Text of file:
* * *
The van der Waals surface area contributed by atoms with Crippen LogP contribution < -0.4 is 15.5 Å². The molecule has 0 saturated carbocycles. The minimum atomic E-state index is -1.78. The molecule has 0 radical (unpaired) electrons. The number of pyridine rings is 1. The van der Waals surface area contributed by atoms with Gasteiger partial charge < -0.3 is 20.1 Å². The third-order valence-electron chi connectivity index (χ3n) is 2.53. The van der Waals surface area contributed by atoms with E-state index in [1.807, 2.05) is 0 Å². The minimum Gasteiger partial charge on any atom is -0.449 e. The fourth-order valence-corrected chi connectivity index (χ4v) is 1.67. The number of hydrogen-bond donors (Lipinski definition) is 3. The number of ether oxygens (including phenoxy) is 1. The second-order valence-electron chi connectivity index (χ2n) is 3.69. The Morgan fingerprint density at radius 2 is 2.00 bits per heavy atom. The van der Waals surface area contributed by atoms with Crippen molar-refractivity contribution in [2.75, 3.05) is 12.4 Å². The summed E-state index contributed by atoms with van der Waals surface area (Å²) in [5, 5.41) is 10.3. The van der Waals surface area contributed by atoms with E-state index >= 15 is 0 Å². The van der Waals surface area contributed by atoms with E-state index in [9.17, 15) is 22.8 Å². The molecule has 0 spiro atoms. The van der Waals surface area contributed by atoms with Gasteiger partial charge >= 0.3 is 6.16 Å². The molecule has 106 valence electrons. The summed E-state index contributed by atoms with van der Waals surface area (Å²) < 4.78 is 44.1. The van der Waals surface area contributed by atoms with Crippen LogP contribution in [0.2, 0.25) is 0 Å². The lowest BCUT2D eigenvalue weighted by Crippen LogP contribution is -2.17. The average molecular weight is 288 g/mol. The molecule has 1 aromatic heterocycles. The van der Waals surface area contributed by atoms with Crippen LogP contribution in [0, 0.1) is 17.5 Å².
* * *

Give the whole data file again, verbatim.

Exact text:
The van der Waals surface area contributed by atoms with Crippen LogP contribution < -0.4 is 15.5 Å². The molecule has 0 saturated carbocycles. The minimum atomic E-state index is -1.78. The molecule has 0 radical (unpaired) electrons. The number of pyridine rings is 1. The van der Waals surface area contributed by atoms with Gasteiger partial charge < -0.3 is 20.1 Å². The third-order valence-electron chi connectivity index (χ3n) is 2.53. The van der Waals surface area contributed by atoms with E-state index in [1.807, 2.05) is 0 Å². The minimum Gasteiger partial charge on any atom is -0.449 e. The fourth-order valence-corrected chi connectivity index (χ4v) is 1.67. The number of hydrogen-bond donors (Lipinski definition) is 3. The number of ether oxygens (including phenoxy) is 1. The second-order valence-electron chi connectivity index (χ2n) is 3.69. The Morgan fingerprint density at radius 2 is 2.00 bits per heavy atom. The van der Waals surface area contributed by atoms with Crippen molar-refractivity contribution in [2.75, 3.05) is 12.4 Å². The summed E-state index contributed by atoms with van der Waals surface area (Å²) in [5, 5.41) is 10.3. The van der Waals surface area contributed by atoms with E-state index >= 15 is 0 Å². The van der Waals surface area contributed by atoms with E-state index in [9.17, 15) is 22.8 Å². The molecule has 0 spiro atoms. The van der Waals surface area contributed by atoms with Gasteiger partial charge >= 0.3 is 6.16 Å². The molecule has 106 valence electrons. The summed E-state index contributed by atoms with van der Waals surface area (Å²) < 4.78 is 44.1. The van der Waals surface area contributed by atoms with Crippen LogP contribution in [0.2, 0.25) is 0 Å². The lowest BCUT2D eigenvalue weighted by Crippen LogP contribution is -2.17. The average molecular weight is 288 g/mol. The molecule has 1 aromatic heterocycles. The van der Waals surface area contributed by atoms with Crippen LogP contribution in [0, 0.1) is 17.5 Å².